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“Fast food marketing targets children”
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“Fast food marketing targets children”

Fast food is a growing presence among food options, but Ashley Foster-Estwick, 26, a Commonwealth Correspondent from Barbados, raises concerns about what it means for health and nutritional literacy.

It is fast, processed, reasonably priced and often times delicious. If it takes you a little longer to figure out the answer to my opening line, I am talking about fast food, a major evolution in meal prep.

Now we have no need for pots and pans in the developed world. Fast food availability comes at the click of a finger, swipe of a card, at a drive thru or via delivery. This transition from farm to kitchen to on-the go quick meals has been rationalised with reasons ranging from a stressed work life balance, to the affordability of these meals, to the echoes of ‘ I cannot cook!”

At some point or another, we have all stopped and asked ourselves how this affects us: our own health and well-being, and the health of today’s children and teens. Numerous scientific articles preach to us about the detriments of fast food – the finger-licking good chicken, Whopper burgers, fries or chips (depending on which side of the Atlantic you live) and tooth-aching desserts, high in fats and low in any nutritional value. Public health officials refer to fast food as the energy-dense, nutrient-poor foodstuff that has marketed itself right into our mouths on a consistent basis.

The slogans, colours, jingles, mascots and use of technological advancements in print, web and television media guarantee that any local or transnational fast food restaurant is sure to be spotted at any given time on any day. Children passing their preferred fast food establishment go through a range of emotions. They politely ask for a kids’ meal with toy included, raising their voices to ensure their requests are heard, to perhaps ultimately throwing a tantrum as they succumb to the craving of KFC, Burger King or a local favourite in Barbados – Chefette.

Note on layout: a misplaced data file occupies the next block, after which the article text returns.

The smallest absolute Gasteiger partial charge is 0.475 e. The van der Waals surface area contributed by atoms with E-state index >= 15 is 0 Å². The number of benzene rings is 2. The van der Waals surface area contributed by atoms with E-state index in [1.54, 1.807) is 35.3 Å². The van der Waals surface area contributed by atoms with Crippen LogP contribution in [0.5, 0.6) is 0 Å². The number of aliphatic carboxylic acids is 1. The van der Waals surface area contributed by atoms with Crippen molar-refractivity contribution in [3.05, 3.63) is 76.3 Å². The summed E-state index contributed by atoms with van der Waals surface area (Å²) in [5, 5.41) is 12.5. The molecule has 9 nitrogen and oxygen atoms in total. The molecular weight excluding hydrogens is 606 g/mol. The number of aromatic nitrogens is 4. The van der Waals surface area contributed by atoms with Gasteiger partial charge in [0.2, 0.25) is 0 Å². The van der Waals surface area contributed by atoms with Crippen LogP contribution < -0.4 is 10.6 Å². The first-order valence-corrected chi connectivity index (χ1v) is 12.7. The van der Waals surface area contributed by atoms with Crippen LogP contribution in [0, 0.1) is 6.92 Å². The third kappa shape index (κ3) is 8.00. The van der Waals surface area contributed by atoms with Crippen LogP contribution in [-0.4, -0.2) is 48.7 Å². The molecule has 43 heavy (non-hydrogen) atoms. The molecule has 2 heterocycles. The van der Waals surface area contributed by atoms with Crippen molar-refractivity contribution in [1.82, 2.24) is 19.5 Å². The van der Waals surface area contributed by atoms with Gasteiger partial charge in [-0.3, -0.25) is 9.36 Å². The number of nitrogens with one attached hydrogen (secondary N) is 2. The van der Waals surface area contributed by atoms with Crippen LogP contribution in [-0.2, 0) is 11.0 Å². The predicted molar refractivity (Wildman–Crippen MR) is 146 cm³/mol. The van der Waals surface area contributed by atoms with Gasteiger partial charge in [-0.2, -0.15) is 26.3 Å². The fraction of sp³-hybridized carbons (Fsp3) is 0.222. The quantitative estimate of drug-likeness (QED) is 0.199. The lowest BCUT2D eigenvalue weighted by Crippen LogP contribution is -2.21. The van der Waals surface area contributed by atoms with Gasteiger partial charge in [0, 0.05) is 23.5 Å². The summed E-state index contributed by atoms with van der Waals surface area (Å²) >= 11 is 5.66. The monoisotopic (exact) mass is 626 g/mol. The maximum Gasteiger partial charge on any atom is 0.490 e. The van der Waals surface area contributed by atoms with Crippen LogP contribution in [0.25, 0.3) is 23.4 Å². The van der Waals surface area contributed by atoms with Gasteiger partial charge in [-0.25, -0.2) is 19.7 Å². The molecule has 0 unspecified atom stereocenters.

Yet there is another scenario about how children access their preferred junk meal. Parents or guardians simply make it a regular habit. I have had the privilege of speaking with many Barbadian parents on their fast food purchasing habits for their kids, and what I heard was not entirely shocking. Parents love the ease that fast food restaurants provide, and in the current economic climate the affordability is enough to forgo pots and pans for more than one evening.

But why is this a problem It is the 21st century? Surely fast food restaurants serve some purpose. Without a doubt, their success is a direct result of consumers’ desire for their products. The problem, however, is not the obvious high childhood obesity rates, but rather the realisation that our children have no real relationship with food.

The average Barbadian family does not have a kitchen garden, but fruit trees are plentiful and maybe that has given us leeway to slack off on producing more of our own crops. Limited knowledge about how food is grown and prepared manifests itself as children not appreciating a healthier cooked meal and perhaps succumbing even more quickly to fast food marketing gimmicks. Would I be surprised at the sight of a child squealing squeamishly at soil on a potato? No. Instead, the French fry or chip is a more acceptable version of the potato.  I get very anxious when I put this in context with our current rate of chronic diseases.

The solutions to this modern day crisis are painless. Legislation needs to be adopted in all CARICOM states that expressly forbids the direct marketing of fast food establishments in our primary and secondary schools. Direct marketing could include the donation of branded stationery or equipment supplies.  From there, let us then start at the basics and work on getting young children to appreciate locally grown produce a little bit better.

photo credit: avlxyz Wicked Wings – KFC AUD2.95 snack pack via photopin (license)
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About me: I was born and raised on the island of Barbados. While writing has always been an outlet for my creative ideas or thoughts, I never fully pursued it as a career. Instead I have studied business, languages and politics.

I work in administration and management sectors, hoping to use these skills to cross over into the management of public health. My hope is to use this platform as a way to stimulate conversation with my peers and reenergise my writing.

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Opinions expressed in this article are those of the author and do not necessarily represent the views of the Commonwealth Youth Programme. Articles are published in a spirit of dialogue, respect and understanding. If you disagree, why not submit a response?
To learn more about becoming a Commonwealth Correspondent please visit: http://www.yourcommonwealth.org/submit-articles/

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